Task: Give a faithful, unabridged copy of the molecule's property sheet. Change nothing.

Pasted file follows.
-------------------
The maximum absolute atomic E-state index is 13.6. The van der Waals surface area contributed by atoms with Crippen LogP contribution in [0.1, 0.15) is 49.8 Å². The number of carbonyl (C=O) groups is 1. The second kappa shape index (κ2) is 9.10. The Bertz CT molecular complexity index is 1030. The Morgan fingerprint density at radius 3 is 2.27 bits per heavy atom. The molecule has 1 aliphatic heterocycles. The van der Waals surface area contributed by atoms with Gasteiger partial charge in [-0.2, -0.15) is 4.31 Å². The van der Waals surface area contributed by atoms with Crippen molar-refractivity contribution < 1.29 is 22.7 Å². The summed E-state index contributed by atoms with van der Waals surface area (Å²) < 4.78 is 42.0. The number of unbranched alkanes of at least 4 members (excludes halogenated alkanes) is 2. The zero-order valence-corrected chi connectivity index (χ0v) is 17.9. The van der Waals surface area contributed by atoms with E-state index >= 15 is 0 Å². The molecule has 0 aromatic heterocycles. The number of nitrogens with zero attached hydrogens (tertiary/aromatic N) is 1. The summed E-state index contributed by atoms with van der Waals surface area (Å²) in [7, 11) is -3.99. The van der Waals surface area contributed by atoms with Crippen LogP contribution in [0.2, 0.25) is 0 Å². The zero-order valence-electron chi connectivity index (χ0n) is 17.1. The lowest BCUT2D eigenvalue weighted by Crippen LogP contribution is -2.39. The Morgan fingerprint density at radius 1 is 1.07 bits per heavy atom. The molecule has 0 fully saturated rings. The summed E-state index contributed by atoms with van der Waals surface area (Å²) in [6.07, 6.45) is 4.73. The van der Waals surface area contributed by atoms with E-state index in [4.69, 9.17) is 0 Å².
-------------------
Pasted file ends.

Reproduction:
The maximum absolute atomic E-state index is 13.6. The van der Waals surface area contributed by atoms with Crippen LogP contribution in [0.1, 0.15) is 49.8 Å². The number of carbonyl (C=O) groups is 1. The second kappa shape index (κ2) is 9.10. The Bertz CT molecular complexity index is 1030. The Morgan fingerprint density at radius 3 is 2.27 bits per heavy atom. The molecule has 1 aliphatic heterocycles. The van der Waals surface area contributed by atoms with Gasteiger partial charge in [-0.2, -0.15) is 4.31 Å². The van der Waals surface area contributed by atoms with Crippen molar-refractivity contribution < 1.29 is 22.7 Å². The summed E-state index contributed by atoms with van der Waals surface area (Å²) < 4.78 is 42.0. The number of unbranched alkanes of at least 4 members (excludes halogenated alkanes) is 2. The zero-order valence-corrected chi connectivity index (χ0v) is 17.9. The van der Waals surface area contributed by atoms with E-state index >= 15 is 0 Å². The molecule has 0 aromatic heterocycles. The number of nitrogens with zero attached hydrogens (tertiary/aromatic N) is 1. The summed E-state index contributed by atoms with van der Waals surface area (Å²) in [7, 11) is -3.99. The van der Waals surface area contributed by atoms with Crippen LogP contribution in [0.2, 0.25) is 0 Å². The zero-order valence-electron chi connectivity index (χ0n) is 17.1. The lowest BCUT2D eigenvalue weighted by Crippen LogP contribution is -2.39. The Morgan fingerprint density at radius 1 is 1.07 bits per heavy atom. The molecule has 0 fully saturated rings. The summed E-state index contributed by atoms with van der Waals surface area (Å²) in [6.07, 6.45) is 4.73. The van der Waals surface area contributed by atoms with E-state index in [4.69, 9.17) is 0 Å².